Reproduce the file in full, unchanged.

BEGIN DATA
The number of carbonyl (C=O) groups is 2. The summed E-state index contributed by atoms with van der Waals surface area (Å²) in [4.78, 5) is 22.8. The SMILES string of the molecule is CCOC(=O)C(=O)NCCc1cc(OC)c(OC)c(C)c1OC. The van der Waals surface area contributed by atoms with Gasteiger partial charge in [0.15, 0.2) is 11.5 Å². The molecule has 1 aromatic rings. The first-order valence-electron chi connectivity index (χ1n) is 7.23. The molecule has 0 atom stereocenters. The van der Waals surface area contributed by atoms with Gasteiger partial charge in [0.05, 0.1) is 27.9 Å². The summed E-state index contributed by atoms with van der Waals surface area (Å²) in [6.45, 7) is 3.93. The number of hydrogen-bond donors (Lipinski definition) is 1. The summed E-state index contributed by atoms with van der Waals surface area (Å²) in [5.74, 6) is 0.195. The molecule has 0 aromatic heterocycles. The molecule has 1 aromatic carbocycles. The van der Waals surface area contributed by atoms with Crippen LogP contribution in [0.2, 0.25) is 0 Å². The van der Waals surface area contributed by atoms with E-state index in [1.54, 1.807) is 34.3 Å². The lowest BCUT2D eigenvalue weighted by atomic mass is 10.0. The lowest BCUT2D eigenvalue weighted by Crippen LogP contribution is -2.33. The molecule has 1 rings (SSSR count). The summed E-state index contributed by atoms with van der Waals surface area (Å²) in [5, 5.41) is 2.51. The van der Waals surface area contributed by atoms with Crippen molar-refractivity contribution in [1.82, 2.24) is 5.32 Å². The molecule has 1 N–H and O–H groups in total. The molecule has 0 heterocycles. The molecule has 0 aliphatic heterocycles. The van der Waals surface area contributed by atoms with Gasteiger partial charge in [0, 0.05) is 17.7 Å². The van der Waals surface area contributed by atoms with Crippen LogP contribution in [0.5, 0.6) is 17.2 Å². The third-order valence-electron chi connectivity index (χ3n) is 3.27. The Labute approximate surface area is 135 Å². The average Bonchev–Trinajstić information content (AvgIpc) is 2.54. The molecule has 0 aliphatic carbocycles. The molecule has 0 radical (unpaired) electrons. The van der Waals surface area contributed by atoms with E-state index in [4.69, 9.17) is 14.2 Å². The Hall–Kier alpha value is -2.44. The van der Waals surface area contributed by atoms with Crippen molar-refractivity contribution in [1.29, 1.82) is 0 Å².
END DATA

The number of carbonyl (C=O) groups is 2. The summed E-state index contributed by atoms with van der Waals surface area (Å²) in [4.78, 5) is 22.8. The SMILES string of the molecule is CCOC(=O)C(=O)NCCc1cc(OC)c(OC)c(C)c1OC. The van der Waals surface area contributed by atoms with Gasteiger partial charge in [0.15, 0.2) is 11.5 Å². The molecule has 1 aromatic rings. The first-order valence-electron chi connectivity index (χ1n) is 7.23. The molecule has 0 atom stereocenters. The van der Waals surface area contributed by atoms with Gasteiger partial charge in [0.05, 0.1) is 27.9 Å². The summed E-state index contributed by atoms with van der Waals surface area (Å²) in [6.45, 7) is 3.93. The number of hydrogen-bond donors (Lipinski definition) is 1. The summed E-state index contributed by atoms with van der Waals surface area (Å²) in [5.74, 6) is 0.195. The molecule has 0 aromatic heterocycles. The molecule has 1 aromatic carbocycles. The van der Waals surface area contributed by atoms with Crippen LogP contribution in [0.2, 0.25) is 0 Å². The van der Waals surface area contributed by atoms with E-state index in [1.54, 1.807) is 34.3 Å². The lowest BCUT2D eigenvalue weighted by atomic mass is 10.0. The lowest BCUT2D eigenvalue weighted by Crippen LogP contribution is -2.33. The molecule has 1 rings (SSSR count). The summed E-state index contributed by atoms with van der Waals surface area (Å²) in [5, 5.41) is 2.51. The van der Waals surface area contributed by atoms with Crippen molar-refractivity contribution in [1.82, 2.24) is 5.32 Å². The molecule has 1 N–H and O–H groups in total. The molecule has 0 heterocycles. The molecule has 0 aliphatic heterocycles. The van der Waals surface area contributed by atoms with Gasteiger partial charge in [0, 0.05) is 17.7 Å². The van der Waals surface area contributed by atoms with Crippen LogP contribution in [0.5, 0.6) is 17.2 Å². The third-order valence-electron chi connectivity index (χ3n) is 3.27. The Labute approximate surface area is 135 Å². The average Bonchev–Trinajstić information content (AvgIpc) is 2.54. The molecule has 0 aliphatic carbocycles. The molecule has 0 radical (unpaired) electrons. The van der Waals surface area contributed by atoms with E-state index in [4.69, 9.17) is 14.2 Å². The Hall–Kier alpha value is -2.44. The van der Waals surface area contributed by atoms with Crippen molar-refractivity contribution in [1.29, 1.82) is 0 Å².